Volume 3. 1960-1969: Reforms Attempted
A Labour government came in, and in 1967 gained the majority needed to embark on bold legislation. But it feared interference, so comprehensive plans were backed for changing the whole complexion of two-chamber politics. Led by Lord Shackleton and the intellectual Richard Crossman, schemes were devised and inter-party talks got under way – at first in a spirit of cooperation. But had the party elites listened to their fiery back-benchers? When a bill was introduced into parliament, the scenes were unforgettable …
This volume tells not just the story, but reveals the intricate thinking of those who wanted to make a bicameral system work in the age of modern party politics.
Chapter 4: 1963. The Peerage Act
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1963. The Peerage Act
On 30 May, just before the Whitsun Recess, the Peerage Bill was presented to the House of Commons,1
to authorise the disclaimer for life of certain hereditary peerages; to include among the peers qualified to sit in the House of Lords all peers in the peerage of Scotland and peeresses in their own right in the peerages of England, Scotland, Great Britain and the United Kingdom;2 to remove certain disqualifications of peers in the peerage of Ireland in relation to the House of Commons and elections thereto; and for purposes connected with the matters aforesaid, presented by the Prime Minister; supported by Mr Brooke, Mr Iain Macleod, Mr Noble, and the Attorney-General; read the First time; to be read a Second time tomorrow and to be printed.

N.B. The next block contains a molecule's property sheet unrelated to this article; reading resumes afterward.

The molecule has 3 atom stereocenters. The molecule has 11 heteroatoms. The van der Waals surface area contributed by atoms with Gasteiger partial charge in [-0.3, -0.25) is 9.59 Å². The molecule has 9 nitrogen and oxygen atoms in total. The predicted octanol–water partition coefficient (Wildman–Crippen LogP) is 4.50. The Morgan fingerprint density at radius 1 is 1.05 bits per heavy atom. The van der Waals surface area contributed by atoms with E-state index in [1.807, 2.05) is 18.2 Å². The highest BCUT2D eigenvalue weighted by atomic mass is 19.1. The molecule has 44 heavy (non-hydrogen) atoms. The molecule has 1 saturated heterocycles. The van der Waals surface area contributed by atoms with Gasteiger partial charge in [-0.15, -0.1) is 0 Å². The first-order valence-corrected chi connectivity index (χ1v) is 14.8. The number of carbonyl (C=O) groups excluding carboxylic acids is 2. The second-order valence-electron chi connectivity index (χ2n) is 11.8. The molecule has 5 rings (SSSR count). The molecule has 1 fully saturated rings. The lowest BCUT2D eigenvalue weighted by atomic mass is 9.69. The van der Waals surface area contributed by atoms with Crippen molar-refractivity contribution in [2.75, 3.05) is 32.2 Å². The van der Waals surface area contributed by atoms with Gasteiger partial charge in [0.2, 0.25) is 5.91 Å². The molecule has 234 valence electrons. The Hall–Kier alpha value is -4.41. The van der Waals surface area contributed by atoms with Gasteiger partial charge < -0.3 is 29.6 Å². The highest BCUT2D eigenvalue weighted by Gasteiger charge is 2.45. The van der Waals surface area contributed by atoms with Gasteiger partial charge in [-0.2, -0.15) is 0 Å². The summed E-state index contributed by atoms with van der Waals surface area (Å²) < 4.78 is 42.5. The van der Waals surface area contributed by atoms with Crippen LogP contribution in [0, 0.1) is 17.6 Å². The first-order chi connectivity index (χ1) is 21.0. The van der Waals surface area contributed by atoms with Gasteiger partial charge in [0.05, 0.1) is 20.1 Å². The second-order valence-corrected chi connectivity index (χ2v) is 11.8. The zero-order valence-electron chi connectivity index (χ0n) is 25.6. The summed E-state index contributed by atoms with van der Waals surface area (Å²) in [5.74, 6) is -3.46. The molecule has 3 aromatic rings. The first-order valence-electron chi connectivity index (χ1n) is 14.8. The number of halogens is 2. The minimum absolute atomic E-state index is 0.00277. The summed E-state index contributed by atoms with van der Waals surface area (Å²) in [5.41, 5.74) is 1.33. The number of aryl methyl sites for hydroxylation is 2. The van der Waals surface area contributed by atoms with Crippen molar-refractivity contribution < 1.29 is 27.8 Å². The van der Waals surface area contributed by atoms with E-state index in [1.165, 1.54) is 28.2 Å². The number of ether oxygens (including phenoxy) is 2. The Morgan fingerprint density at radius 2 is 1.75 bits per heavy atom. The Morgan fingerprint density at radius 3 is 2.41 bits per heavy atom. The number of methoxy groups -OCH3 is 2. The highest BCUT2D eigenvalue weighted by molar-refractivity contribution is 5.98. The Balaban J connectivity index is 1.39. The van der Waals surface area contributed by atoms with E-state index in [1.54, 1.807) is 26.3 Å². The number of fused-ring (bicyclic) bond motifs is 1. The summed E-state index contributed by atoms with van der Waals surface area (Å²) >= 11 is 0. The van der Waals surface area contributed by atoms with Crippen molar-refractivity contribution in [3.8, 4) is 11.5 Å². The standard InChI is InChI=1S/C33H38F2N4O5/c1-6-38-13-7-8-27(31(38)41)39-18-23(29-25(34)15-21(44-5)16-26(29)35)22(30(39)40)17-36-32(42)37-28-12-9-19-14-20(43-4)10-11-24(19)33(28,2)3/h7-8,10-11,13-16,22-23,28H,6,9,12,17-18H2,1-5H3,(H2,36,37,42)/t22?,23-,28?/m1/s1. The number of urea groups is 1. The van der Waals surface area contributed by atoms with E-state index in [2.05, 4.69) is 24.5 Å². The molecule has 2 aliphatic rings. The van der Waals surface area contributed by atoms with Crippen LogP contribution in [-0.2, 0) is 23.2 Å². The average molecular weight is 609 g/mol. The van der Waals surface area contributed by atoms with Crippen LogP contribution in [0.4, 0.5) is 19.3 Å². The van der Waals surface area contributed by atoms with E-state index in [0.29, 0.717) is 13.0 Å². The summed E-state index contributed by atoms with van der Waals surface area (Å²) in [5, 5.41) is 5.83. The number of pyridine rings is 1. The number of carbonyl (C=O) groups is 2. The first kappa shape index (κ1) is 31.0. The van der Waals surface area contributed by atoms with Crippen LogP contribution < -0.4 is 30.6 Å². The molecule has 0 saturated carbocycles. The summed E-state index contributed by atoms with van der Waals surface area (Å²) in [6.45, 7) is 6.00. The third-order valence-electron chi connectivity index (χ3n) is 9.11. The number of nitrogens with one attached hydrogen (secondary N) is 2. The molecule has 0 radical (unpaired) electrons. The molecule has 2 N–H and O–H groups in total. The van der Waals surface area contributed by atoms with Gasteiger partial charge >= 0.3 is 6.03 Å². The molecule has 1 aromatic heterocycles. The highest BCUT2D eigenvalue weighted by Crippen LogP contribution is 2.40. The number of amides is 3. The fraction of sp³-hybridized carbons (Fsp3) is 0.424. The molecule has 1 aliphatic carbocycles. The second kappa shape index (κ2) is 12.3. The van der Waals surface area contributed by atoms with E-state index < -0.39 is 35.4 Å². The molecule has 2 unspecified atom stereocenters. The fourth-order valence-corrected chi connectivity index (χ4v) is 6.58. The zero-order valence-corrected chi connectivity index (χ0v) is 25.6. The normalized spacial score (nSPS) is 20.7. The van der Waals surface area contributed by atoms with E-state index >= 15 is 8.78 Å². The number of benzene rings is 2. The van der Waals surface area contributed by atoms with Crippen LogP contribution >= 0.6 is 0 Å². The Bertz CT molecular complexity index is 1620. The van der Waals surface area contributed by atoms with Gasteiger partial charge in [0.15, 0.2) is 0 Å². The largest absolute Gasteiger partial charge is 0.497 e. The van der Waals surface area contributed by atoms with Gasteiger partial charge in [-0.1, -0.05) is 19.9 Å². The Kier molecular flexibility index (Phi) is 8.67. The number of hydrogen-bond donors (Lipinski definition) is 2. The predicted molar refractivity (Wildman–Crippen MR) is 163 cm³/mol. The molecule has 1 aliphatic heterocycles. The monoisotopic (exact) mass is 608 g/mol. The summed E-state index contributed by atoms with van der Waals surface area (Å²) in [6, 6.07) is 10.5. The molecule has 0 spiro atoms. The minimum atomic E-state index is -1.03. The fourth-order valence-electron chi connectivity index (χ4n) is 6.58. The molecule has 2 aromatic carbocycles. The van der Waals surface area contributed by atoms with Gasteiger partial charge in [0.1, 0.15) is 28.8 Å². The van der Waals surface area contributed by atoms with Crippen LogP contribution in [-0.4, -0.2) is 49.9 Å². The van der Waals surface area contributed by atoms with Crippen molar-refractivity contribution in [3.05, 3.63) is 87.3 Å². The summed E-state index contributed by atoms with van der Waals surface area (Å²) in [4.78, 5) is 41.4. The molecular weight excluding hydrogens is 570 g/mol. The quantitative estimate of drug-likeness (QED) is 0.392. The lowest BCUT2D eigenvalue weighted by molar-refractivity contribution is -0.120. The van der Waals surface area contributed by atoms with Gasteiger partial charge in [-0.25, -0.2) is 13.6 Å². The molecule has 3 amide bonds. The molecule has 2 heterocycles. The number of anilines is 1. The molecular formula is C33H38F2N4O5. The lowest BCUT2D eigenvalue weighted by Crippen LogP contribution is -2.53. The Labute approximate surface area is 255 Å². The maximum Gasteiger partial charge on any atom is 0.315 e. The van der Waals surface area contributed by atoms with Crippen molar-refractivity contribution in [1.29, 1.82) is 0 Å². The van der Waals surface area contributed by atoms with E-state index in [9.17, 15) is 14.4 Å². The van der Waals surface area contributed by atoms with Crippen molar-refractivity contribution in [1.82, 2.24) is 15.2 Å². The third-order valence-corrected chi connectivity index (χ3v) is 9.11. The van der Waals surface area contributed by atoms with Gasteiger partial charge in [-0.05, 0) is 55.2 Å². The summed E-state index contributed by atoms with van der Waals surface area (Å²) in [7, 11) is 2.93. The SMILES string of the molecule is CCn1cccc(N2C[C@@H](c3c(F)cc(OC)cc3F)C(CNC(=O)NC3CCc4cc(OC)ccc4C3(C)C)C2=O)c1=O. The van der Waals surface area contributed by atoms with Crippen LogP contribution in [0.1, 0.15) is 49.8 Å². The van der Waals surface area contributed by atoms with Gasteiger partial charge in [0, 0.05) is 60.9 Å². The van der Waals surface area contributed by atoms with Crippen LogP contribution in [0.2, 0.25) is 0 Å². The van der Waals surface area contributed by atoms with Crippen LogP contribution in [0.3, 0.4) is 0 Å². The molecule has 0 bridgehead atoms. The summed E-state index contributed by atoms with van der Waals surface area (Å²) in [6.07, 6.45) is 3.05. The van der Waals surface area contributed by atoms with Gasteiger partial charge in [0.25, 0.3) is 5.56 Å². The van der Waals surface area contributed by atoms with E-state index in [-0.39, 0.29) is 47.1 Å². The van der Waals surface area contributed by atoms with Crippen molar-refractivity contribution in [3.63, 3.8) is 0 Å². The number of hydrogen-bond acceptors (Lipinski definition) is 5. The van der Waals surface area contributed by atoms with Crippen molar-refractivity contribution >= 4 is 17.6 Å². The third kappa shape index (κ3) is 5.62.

The Peerage Bill was then printed together with an ‘Explanatory Memorandum’, as planned. The complete text follows here.
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